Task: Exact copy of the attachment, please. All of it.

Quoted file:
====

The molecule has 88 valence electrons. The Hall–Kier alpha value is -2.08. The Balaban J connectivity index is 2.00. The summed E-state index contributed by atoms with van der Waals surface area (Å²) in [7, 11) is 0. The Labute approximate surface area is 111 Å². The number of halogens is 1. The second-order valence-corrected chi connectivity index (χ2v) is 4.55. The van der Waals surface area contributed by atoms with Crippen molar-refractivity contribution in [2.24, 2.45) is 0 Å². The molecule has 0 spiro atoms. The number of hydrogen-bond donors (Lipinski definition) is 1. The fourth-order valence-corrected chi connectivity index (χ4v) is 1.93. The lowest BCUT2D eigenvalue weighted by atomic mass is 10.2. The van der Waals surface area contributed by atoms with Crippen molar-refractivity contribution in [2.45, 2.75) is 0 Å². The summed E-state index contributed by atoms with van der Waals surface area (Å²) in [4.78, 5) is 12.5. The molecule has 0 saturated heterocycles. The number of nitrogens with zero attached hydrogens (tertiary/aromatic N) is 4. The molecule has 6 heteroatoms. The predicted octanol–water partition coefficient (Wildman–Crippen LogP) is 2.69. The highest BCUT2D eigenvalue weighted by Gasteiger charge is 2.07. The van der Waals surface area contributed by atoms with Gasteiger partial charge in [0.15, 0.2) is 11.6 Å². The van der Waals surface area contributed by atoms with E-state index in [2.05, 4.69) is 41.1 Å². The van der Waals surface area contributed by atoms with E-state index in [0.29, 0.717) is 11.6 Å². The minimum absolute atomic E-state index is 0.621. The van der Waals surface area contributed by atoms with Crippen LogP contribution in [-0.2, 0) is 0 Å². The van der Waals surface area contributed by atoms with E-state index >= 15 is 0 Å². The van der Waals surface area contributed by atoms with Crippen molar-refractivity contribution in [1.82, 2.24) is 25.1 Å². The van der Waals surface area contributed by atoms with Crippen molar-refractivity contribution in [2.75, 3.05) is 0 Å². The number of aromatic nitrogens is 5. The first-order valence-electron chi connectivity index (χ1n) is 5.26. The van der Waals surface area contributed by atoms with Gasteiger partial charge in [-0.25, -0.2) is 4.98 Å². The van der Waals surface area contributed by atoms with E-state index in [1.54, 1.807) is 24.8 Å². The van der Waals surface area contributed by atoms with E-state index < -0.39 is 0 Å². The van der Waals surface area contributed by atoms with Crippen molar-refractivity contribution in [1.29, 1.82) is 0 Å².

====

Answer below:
The molecule has 88 valence electrons. The Hall–Kier alpha value is -2.08. The Balaban J connectivity index is 2.00. The summed E-state index contributed by atoms with van der Waals surface area (Å²) in [7, 11) is 0. The Labute approximate surface area is 111 Å². The number of halogens is 1. The second-order valence-corrected chi connectivity index (χ2v) is 4.55. The van der Waals surface area contributed by atoms with Crippen molar-refractivity contribution in [2.24, 2.45) is 0 Å². The molecule has 0 spiro atoms. The number of hydrogen-bond donors (Lipinski definition) is 1. The fourth-order valence-corrected chi connectivity index (χ4v) is 1.93. The lowest BCUT2D eigenvalue weighted by atomic mass is 10.2. The van der Waals surface area contributed by atoms with Crippen molar-refractivity contribution in [2.45, 2.75) is 0 Å². The summed E-state index contributed by atoms with van der Waals surface area (Å²) in [4.78, 5) is 12.5. The molecule has 0 saturated heterocycles. The number of nitrogens with zero attached hydrogens (tertiary/aromatic N) is 4. The molecule has 6 heteroatoms. The predicted octanol–water partition coefficient (Wildman–Crippen LogP) is 2.69. The highest BCUT2D eigenvalue weighted by Gasteiger charge is 2.07. The van der Waals surface area contributed by atoms with Gasteiger partial charge in [0.15, 0.2) is 11.6 Å². The van der Waals surface area contributed by atoms with E-state index in [2.05, 4.69) is 41.1 Å². The van der Waals surface area contributed by atoms with E-state index in [0.29, 0.717) is 11.6 Å². The minimum absolute atomic E-state index is 0.621. The van der Waals surface area contributed by atoms with Crippen LogP contribution in [-0.2, 0) is 0 Å². The van der Waals surface area contributed by atoms with E-state index >= 15 is 0 Å². The van der Waals surface area contributed by atoms with Crippen molar-refractivity contribution in [1.82, 2.24) is 25.1 Å². The van der Waals surface area contributed by atoms with Crippen molar-refractivity contribution in [2.75, 3.05) is 0 Å². The number of aromatic nitrogens is 5. The first-order valence-electron chi connectivity index (χ1n) is 5.26. The van der Waals surface area contributed by atoms with Gasteiger partial charge in [-0.25, -0.2) is 4.98 Å². The van der Waals surface area contributed by atoms with E-state index in [1.54, 1.807) is 24.8 Å². The van der Waals surface area contributed by atoms with E-state index < -0.39 is 0 Å². The van der Waals surface area contributed by atoms with Crippen molar-refractivity contribution in [1.29, 1.82) is 0 Å².